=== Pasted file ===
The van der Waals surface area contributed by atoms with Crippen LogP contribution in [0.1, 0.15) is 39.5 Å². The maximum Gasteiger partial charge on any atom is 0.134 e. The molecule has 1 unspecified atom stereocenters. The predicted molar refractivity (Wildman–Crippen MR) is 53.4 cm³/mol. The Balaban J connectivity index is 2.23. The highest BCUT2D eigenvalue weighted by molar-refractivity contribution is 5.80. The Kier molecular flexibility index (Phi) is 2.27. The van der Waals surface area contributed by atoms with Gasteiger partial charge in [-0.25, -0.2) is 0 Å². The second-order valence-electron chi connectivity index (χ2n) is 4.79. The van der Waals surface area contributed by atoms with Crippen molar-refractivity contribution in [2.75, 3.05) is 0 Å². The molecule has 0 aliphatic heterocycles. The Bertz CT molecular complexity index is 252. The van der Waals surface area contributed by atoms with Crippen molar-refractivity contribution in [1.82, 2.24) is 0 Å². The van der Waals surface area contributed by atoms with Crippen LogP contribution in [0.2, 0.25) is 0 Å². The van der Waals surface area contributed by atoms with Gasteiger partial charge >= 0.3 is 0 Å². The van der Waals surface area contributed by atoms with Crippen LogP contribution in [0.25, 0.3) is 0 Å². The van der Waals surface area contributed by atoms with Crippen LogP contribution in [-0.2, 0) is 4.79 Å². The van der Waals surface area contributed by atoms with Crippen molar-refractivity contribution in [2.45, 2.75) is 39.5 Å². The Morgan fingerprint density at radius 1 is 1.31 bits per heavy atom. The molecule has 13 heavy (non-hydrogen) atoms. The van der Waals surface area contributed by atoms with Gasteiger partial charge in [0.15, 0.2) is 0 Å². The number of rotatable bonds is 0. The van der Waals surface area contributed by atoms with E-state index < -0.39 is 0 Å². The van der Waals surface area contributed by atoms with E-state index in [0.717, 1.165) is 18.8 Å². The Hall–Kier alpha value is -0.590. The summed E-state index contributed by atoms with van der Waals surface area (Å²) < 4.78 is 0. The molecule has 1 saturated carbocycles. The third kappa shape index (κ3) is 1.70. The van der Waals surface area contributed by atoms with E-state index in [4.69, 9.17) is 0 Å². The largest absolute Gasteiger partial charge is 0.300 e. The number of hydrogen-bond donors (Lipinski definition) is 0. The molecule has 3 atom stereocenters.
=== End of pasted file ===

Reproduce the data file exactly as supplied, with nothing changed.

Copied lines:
The van der Waals surface area contributed by atoms with Crippen LogP contribution in [0.1, 0.15) is 39.5 Å². The maximum Gasteiger partial charge on any atom is 0.134 e. The molecule has 1 unspecified atom stereocenters. The predicted molar refractivity (Wildman–Crippen MR) is 53.4 cm³/mol. The Balaban J connectivity index is 2.23. The highest BCUT2D eigenvalue weighted by molar-refractivity contribution is 5.80. The Kier molecular flexibility index (Phi) is 2.27. The van der Waals surface area contributed by atoms with Gasteiger partial charge in [-0.25, -0.2) is 0 Å². The second-order valence-electron chi connectivity index (χ2n) is 4.79. The van der Waals surface area contributed by atoms with Crippen molar-refractivity contribution in [2.75, 3.05) is 0 Å². The molecule has 0 aliphatic heterocycles. The Bertz CT molecular complexity index is 252. The van der Waals surface area contributed by atoms with Crippen molar-refractivity contribution in [1.82, 2.24) is 0 Å². The van der Waals surface area contributed by atoms with Crippen LogP contribution in [0.2, 0.25) is 0 Å². The van der Waals surface area contributed by atoms with Gasteiger partial charge >= 0.3 is 0 Å². The van der Waals surface area contributed by atoms with Crippen LogP contribution in [0.25, 0.3) is 0 Å². The van der Waals surface area contributed by atoms with Crippen LogP contribution in [-0.2, 0) is 4.79 Å². The van der Waals surface area contributed by atoms with Crippen molar-refractivity contribution in [2.45, 2.75) is 39.5 Å². The Morgan fingerprint density at radius 1 is 1.31 bits per heavy atom. The molecule has 13 heavy (non-hydrogen) atoms. The van der Waals surface area contributed by atoms with Gasteiger partial charge in [0.15, 0.2) is 0 Å². The number of rotatable bonds is 0. The van der Waals surface area contributed by atoms with E-state index < -0.39 is 0 Å². The van der Waals surface area contributed by atoms with E-state index in [0.717, 1.165) is 18.8 Å². The Hall–Kier alpha value is -0.590. The summed E-state index contributed by atoms with van der Waals surface area (Å²) < 4.78 is 0. The molecule has 1 saturated carbocycles. The third kappa shape index (κ3) is 1.70. The van der Waals surface area contributed by atoms with E-state index in [4.69, 9.17) is 0 Å². The largest absolute Gasteiger partial charge is 0.300 e. The number of hydrogen-bond donors (Lipinski definition) is 0. The molecule has 3 atom stereocenters.